Backos, G. C., M Soursos, N.F Tsagas. “Technoeconomic Assessment of a Building-Integrated PV System for Electrical Energy Saving in Residential Sector.” Energy and Buildings 35.8 (2003): 757-762. Web. 15 Oct. 2014.
From the Energy and Buildings journal, an example of building integrated photovaultics is shown in the country of Greece. First of all, BIPV’s are a type of solar PV power that is built into architecture. For example roof tiles could be made, or special coatings could be put on windows to generate electricity without showing much aesthetic difference in the structure. “The targets of this investment were the reduction of electricity demand and the stimulation of general population ecological “sense” since people will realize that it is possible to have comfortable living conditions and at the same time to protect the environment.” In this article, the economic value of BIPV’s is analyzed and compared with the pros and cons of PV energy production. PV power has the potential to offset our current primary energy sources of coal and oil. The issue is, “PV is up to five times more expensive than grid power.” This being said, researchers evaluated Greece to see if these high prices were worth it in the long run.
On the upside, BIPV’s do not take up any space as many other forms of solar energy do, they conserve energy in the highest efficiency, and they provide a “less expensive support structure” for buildings. BIPV technology is developed by “educational and research institutes” but are applied by private companies.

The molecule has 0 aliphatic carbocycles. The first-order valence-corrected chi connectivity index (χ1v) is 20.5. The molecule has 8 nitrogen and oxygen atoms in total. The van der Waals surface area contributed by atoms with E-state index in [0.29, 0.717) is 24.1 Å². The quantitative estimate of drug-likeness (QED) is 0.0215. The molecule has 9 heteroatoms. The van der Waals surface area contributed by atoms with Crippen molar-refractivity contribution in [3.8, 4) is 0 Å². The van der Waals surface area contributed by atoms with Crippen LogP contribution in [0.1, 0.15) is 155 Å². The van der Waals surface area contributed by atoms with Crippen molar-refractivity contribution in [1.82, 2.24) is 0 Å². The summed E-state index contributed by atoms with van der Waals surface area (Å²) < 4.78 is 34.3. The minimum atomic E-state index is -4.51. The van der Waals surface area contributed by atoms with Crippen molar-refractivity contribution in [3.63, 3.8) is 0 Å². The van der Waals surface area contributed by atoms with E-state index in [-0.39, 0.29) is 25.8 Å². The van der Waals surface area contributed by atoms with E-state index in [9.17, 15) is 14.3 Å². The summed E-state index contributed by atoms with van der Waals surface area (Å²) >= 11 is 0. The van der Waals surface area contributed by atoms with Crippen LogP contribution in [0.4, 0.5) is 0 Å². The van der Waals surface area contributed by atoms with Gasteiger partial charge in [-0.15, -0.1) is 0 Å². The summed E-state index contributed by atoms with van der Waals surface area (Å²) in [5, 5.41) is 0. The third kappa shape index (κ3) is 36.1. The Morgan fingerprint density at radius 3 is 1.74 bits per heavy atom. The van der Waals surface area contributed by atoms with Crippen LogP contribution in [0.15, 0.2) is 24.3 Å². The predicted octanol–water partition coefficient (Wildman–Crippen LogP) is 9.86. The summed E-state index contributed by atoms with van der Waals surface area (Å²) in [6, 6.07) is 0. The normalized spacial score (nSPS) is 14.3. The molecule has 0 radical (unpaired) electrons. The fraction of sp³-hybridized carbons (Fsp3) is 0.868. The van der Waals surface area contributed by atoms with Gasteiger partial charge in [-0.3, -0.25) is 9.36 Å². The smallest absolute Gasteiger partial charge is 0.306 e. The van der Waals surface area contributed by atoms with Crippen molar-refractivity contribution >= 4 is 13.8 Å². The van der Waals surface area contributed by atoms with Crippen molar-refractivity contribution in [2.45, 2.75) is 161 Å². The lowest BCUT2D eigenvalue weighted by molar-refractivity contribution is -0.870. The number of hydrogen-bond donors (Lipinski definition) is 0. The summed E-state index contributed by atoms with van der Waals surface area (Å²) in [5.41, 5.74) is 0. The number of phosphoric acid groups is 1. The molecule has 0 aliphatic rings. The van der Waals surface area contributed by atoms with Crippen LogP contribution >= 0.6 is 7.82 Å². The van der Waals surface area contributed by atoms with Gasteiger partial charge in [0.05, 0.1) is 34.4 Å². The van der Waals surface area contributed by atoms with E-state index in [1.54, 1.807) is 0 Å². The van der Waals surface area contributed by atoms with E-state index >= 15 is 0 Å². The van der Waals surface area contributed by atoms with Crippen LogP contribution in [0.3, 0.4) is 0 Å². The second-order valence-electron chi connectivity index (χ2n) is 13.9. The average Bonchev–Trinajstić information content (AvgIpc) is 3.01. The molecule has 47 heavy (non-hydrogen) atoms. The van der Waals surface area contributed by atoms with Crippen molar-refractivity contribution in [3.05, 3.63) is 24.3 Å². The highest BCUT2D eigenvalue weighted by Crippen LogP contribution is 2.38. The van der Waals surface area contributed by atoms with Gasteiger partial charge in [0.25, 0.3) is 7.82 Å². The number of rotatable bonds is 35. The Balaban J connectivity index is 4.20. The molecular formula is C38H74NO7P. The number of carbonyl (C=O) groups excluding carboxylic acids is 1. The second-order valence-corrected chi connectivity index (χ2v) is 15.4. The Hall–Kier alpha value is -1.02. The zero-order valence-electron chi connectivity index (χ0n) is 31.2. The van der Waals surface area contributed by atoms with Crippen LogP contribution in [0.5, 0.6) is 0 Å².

The specific system tested in the research of this article would cover 50% of the “annual energy demand” of the structure that the PV cell is on. The Greek government does support the growth of BIPV’s because their energy policies aim to develop Greece regionally and economically. However, it was concluded that “The rigorous economic analysis that calculates the costs of electricity generated by the BIPV system leads to the conclusion that, except for some remote areas such as the Greek islands where the cost of kWh is high, there is no incentive for central grid-connected consumers to purchase a PV system for their electricity supply.” In other words, Greece is not a country in which PV systems would be economically beneficial. If the costs of BIPV’s were reduced by “changing module manufacture,” the technology could have the potential to become more widespread. And most importantly of all, information about the systems is key to BIPV’s success.
All of this being said, this topic ties into my research project because it deals with PV solar technology, but it also brings up the issue of finance when dealing with solar systems. Most of the time people see the benefits of renewable energy sources and don’t understand that those options are not always feasible especially for the lower class. As I learned in the last article, people with higher education, younger age, and more money are the optimal market to new fields of energy technology. Perhaps only countries with a higher percentage of this kind of market would find success with BIPV’s and other cutting edge renewable technologies. The tie between economics, practicality, and information to the public are the biggest issues that solar technologies such as BIPV’s must face.